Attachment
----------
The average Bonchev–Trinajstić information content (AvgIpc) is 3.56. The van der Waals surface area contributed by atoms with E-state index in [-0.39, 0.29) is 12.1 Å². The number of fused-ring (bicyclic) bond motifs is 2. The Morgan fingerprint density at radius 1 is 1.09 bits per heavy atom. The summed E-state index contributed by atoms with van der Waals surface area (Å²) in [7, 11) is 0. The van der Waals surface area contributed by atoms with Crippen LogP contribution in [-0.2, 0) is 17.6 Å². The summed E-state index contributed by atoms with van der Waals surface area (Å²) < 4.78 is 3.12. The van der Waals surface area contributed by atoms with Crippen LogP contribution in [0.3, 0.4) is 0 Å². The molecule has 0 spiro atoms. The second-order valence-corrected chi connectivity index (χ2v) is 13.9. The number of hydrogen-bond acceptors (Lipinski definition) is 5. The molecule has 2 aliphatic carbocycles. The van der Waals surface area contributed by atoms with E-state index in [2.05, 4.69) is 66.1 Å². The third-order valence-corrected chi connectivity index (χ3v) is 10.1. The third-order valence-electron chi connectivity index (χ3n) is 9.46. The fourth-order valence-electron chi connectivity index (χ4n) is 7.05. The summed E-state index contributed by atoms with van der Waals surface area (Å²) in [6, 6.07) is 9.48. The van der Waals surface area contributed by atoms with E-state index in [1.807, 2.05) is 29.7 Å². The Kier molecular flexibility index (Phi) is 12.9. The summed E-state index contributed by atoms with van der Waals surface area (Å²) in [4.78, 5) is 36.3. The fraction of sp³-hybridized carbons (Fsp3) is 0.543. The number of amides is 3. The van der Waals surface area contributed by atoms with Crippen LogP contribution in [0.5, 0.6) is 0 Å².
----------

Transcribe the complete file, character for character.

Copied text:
The average Bonchev–Trinajstić information content (AvgIpc) is 3.56. The van der Waals surface area contributed by atoms with E-state index in [-0.39, 0.29) is 12.1 Å². The number of fused-ring (bicyclic) bond motifs is 2. The Morgan fingerprint density at radius 1 is 1.09 bits per heavy atom. The summed E-state index contributed by atoms with van der Waals surface area (Å²) in [7, 11) is 0. The van der Waals surface area contributed by atoms with Crippen LogP contribution in [-0.2, 0) is 17.6 Å². The summed E-state index contributed by atoms with van der Waals surface area (Å²) < 4.78 is 3.12. The van der Waals surface area contributed by atoms with Crippen LogP contribution in [0.3, 0.4) is 0 Å². The molecule has 0 spiro atoms. The second-order valence-corrected chi connectivity index (χ2v) is 13.9. The number of hydrogen-bond acceptors (Lipinski definition) is 5. The molecule has 2 aliphatic carbocycles. The van der Waals surface area contributed by atoms with E-state index in [2.05, 4.69) is 66.1 Å². The third-order valence-corrected chi connectivity index (χ3v) is 10.1. The third-order valence-electron chi connectivity index (χ3n) is 9.46. The fourth-order valence-electron chi connectivity index (χ4n) is 7.05. The summed E-state index contributed by atoms with van der Waals surface area (Å²) in [6, 6.07) is 9.48. The van der Waals surface area contributed by atoms with E-state index in [1.807, 2.05) is 29.7 Å². The Kier molecular flexibility index (Phi) is 12.9. The summed E-state index contributed by atoms with van der Waals surface area (Å²) in [4.78, 5) is 36.3. The fraction of sp³-hybridized carbons (Fsp3) is 0.543. The number of amides is 3. The van der Waals surface area contributed by atoms with Crippen LogP contribution in [0.5, 0.6) is 0 Å².